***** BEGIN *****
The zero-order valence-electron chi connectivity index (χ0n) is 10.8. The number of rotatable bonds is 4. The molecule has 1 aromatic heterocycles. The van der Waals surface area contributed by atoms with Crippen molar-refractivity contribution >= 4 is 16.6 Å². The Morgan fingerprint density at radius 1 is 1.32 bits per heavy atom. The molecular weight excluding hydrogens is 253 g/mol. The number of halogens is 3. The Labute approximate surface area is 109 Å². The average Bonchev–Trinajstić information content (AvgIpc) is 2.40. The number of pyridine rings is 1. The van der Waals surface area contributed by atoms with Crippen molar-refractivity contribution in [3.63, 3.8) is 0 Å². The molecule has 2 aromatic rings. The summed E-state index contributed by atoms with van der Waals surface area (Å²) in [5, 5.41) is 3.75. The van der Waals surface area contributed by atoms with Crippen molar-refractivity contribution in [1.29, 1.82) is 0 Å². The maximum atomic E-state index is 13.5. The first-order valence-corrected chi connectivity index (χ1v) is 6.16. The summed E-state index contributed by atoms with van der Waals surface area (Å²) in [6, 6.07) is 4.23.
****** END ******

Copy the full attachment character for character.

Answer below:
The zero-order valence-electron chi connectivity index (χ0n) is 10.8. The number of rotatable bonds is 4. The molecule has 1 aromatic heterocycles. The van der Waals surface area contributed by atoms with Crippen molar-refractivity contribution >= 4 is 16.6 Å². The Morgan fingerprint density at radius 1 is 1.32 bits per heavy atom. The molecular weight excluding hydrogens is 253 g/mol. The number of halogens is 3. The Labute approximate surface area is 109 Å². The average Bonchev–Trinajstić information content (AvgIpc) is 2.40. The number of pyridine rings is 1. The van der Waals surface area contributed by atoms with Crippen molar-refractivity contribution in [3.63, 3.8) is 0 Å². The molecule has 2 aromatic rings. The summed E-state index contributed by atoms with van der Waals surface area (Å²) in [5, 5.41) is 3.75. The van der Waals surface area contributed by atoms with Crippen molar-refractivity contribution in [1.29, 1.82) is 0 Å². The maximum atomic E-state index is 13.5. The first-order valence-corrected chi connectivity index (χ1v) is 6.16. The summed E-state index contributed by atoms with van der Waals surface area (Å²) in [6, 6.07) is 4.23.